Some protests have broken out, but the royal family isn't taking any chances
Protesters chant slogans and hold posters of prisoners during a protest in Qatif on March 9, 2011. The banner reads: "Peacefully, Peacefully," / Reuters
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Recent demonstrations and violence in Saudi Arabia's Eastern Province that left four people dead and nine others wounded raise the question: Is Saudi Arabia the next country that will encounter the wave of popular unrest sweeping the Arab world?
Already the Arab uprisings' effects have been felt in Saudi Arabia. In February and March, soon after Mubarak's overthrow in Egypt, Saudi Facebook activists began calling for a revolution and declared a "Day of Rage" for March 11, emulating the youth activists in Egypt and Tunisia. However, the "Day of Rage" fizzled out, and demonstrations were held only in the Eastern Province, home to Saudi's restive Shia minority.
Since then, things have been relatively quiet, at least until recently. One reason is that unlike Egypt, Tunisia, Syria, and Libya, which are technically republics, Saudi Arabia is a monarchy run by the Al Saud family. So far, the Arab monarchies have been better suited to absorb discontent. In many of the region's monarchies, while the king maintains ultimate control, power is more diffuse and thus the top leaders are able to deflect some criticism. Monarchies have so far proven to have greater legitimacy in the eyes of their countrymen than have the faux-republics. That doesn't mean that they are immune to unrest, as we have seen in Jordan and Bahrain, the latter though is anomalous in that a Sunni minority rules over a Shiite majority. But they are better positioned to manage it.
Saudi Arabia's unique status as the "custodian of the two holy places," Mecca and Medina, also confers legitimacy on the kingdom's rulers. As the birthplace of Islam, and with an official religious establishment recognized well beyond the country's borders, the Arabian kingdom ultimately exercises authority through religion and through the ruling family's alliance with the Wahabi clerical establishment.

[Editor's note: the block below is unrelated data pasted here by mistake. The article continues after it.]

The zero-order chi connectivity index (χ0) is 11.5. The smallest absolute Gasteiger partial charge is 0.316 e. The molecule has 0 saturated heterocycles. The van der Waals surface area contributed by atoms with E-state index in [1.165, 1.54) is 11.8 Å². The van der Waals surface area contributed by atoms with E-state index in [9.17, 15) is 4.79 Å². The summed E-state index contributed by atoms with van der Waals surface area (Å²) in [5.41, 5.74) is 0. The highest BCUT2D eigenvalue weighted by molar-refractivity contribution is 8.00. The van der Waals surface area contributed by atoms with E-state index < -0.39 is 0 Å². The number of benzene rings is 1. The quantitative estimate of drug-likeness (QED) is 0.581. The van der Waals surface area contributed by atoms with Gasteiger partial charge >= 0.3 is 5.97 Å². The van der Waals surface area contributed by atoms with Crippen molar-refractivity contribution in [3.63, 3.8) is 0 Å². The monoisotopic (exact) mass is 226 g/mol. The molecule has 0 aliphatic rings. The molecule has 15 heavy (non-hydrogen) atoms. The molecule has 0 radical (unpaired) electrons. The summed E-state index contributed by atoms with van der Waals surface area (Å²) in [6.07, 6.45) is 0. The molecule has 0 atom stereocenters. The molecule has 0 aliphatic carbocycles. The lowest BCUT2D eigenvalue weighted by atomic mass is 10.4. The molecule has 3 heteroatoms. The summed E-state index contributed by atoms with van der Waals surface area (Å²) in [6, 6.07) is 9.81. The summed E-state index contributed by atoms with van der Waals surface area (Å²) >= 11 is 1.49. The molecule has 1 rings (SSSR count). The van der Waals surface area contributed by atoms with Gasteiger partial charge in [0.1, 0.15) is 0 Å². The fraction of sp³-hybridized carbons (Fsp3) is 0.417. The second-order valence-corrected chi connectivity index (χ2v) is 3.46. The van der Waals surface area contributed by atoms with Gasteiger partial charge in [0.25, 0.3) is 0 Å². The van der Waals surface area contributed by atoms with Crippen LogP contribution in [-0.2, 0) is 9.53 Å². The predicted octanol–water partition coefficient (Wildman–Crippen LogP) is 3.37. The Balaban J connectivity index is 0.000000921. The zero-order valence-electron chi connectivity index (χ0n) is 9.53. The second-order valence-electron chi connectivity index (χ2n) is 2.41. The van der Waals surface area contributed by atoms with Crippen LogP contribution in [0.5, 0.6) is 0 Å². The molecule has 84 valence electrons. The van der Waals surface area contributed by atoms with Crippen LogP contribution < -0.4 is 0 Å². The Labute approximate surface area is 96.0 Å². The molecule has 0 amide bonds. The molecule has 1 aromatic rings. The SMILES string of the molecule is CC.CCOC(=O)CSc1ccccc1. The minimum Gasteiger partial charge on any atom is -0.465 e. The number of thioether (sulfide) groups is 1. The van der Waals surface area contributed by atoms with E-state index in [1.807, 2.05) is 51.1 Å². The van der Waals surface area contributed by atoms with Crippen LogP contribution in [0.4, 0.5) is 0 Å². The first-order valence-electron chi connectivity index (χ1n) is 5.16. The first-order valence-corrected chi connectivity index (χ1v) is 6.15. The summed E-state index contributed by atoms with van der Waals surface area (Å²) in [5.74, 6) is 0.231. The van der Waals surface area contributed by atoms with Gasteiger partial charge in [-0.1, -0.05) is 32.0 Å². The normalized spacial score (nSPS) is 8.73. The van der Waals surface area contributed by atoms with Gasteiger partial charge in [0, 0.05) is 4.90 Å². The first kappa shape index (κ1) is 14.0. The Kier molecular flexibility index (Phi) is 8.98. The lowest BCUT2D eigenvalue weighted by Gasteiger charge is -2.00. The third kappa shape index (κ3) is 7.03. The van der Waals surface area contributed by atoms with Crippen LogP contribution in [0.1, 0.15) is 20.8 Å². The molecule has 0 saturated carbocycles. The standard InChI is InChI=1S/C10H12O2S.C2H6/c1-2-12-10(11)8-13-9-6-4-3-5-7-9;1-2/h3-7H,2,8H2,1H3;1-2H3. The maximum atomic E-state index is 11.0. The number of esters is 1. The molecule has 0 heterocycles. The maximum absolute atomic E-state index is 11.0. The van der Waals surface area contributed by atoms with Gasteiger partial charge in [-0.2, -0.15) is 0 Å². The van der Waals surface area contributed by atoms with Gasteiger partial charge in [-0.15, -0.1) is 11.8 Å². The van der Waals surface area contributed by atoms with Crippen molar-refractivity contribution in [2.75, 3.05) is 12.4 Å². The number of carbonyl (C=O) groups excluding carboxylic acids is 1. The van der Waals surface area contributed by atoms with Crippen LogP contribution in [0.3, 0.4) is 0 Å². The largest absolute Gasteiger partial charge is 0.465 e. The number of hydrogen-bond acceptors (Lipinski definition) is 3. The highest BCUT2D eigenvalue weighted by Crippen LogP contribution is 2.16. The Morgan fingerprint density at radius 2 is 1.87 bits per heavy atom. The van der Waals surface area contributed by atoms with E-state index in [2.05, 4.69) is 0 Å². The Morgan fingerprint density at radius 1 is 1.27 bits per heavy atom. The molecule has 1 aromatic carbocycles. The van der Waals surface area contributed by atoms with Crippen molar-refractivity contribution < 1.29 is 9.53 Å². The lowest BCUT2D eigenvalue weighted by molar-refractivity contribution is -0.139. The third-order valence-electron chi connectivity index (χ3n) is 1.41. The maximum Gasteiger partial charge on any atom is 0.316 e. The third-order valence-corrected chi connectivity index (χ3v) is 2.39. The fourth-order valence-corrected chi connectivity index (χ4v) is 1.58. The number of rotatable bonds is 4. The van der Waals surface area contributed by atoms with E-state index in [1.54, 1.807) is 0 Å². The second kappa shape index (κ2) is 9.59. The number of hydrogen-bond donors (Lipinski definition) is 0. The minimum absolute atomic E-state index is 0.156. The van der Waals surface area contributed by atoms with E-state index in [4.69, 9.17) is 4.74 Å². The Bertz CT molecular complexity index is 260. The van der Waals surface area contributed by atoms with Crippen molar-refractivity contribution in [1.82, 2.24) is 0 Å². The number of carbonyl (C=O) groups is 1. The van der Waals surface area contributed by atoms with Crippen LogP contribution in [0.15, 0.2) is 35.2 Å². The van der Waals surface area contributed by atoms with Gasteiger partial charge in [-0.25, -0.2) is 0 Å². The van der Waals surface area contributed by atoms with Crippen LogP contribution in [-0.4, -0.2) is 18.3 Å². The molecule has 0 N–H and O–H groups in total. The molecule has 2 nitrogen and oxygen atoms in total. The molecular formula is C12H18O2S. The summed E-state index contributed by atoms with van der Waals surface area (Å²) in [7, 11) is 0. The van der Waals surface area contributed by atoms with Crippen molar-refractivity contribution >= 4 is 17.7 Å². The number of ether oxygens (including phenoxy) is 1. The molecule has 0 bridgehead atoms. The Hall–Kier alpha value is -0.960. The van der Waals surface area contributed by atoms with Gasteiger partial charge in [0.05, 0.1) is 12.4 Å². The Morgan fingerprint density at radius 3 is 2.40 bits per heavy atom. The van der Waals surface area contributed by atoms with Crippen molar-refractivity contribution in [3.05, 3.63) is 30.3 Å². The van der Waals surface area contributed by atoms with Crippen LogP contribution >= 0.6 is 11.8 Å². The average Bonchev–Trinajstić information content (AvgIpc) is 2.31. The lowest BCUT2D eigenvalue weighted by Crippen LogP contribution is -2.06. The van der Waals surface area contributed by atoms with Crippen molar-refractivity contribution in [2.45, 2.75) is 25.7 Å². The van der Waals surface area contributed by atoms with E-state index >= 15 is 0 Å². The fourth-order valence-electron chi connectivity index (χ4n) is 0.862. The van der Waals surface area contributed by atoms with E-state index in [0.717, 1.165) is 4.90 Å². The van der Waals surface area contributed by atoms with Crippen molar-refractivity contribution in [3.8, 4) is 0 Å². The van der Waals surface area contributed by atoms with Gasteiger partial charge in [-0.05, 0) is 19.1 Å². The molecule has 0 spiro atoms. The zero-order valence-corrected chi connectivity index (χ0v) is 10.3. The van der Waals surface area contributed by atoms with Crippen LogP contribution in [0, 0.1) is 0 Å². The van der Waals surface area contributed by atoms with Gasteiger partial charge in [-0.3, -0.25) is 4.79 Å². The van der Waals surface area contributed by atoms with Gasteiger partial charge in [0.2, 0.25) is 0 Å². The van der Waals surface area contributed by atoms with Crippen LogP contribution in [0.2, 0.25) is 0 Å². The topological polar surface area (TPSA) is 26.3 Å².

But the Saudis are not taking any chances, and throughout the region's uprisings, the royal family has employed a combination of sticks and carrots to help ensure domestic tranquility. Saudi troops have been deployed in force to deter any possible unrest. Thus far, any domestic turbulence has been contained to the Shia areas of Saudi Arabia, far from the majority Sunni population areas.
At the same time, Saudi largesse has been more widely distributed through massive aid packages and wage increases. In February King Abdullah introduced a domestic aid program worth $37 billion. The King rolled out an even more comprehensive $97 billion aid package on March 18. He provided $70 billion alone for five hundred thousand units of low-income housing and sent $200 million as a reward to the religious establishment. Additionally, the king upped unemployment benefits, paid a bonus worth two months' salary to public servants, and increased the education allowance for all students.
Fortunately for the kingdom, the nine million barrels of oil Saudi produces each day provide tremendous revenue for it to dole out these kinds of subsidies. Moreover, this income, combined with Saudi's huge cash reserves, estimated at $400 billion, allows the ruling family to maintain comprehensive security and intelligence apparatuses, the ability to wield huge influence over both domestic and international media, and the general ability to quell unrest by throwing money at problems.
One key challenge for the country is the high unemployment among the young. Youth unemployment in Saudi Arabia is estimated at 25 percent or higher. Providing a promising future for these educated younger Saudis is a major challenge to the kingdom, despite its overall wealth.
The other key variable that could trigger real instability centers on succession to the relatively moderate King Abdullah who is eighty-seven years-old and ailing. Abdullah has introduced some progressive policies by holding municipal elections in September and calling for women to be allowed to vote in the next municipal elections scheduled for 2015. But the recently appointed Crown Prince, Nayef, is viewed as a social conservative unlikely to adopt progressive policies for the kingdom. Despite reassuring Vice President Biden that his policy aim would be one of continuity in terms of reform and closeness with the United States, it is difficult to predict how he'll guide the kingdom should he succeed Abdullah. At seventy-eight years-old, Nayef's own reign is not likely to last long, if it occurs at all. And his perceived closeness to the conservative religious establishment could trigger discontent among liberals.
For now, the kingdom seems stable. Through its rapid intervention in Bahrain, and deployment of troops at home, Saudi leadership has signaled that popular dissent will be met with swift resistance. And the spread of largesse and minimal reforms have served as a palliative to a largely passive population.
Nonetheless, the kingdom is likely to face some significant succession challenges in the not too distant future. How the Al Saud family manages its upcoming successions will be pivotal for Saudi Arabia's stability. Tumult in the succession process could provide an opening for popular unrest to billow out--especially if uprisings continue to ignite the broader region in the months and years to come.
This article originally appeared at CFR.org, an Atlantic partner site.
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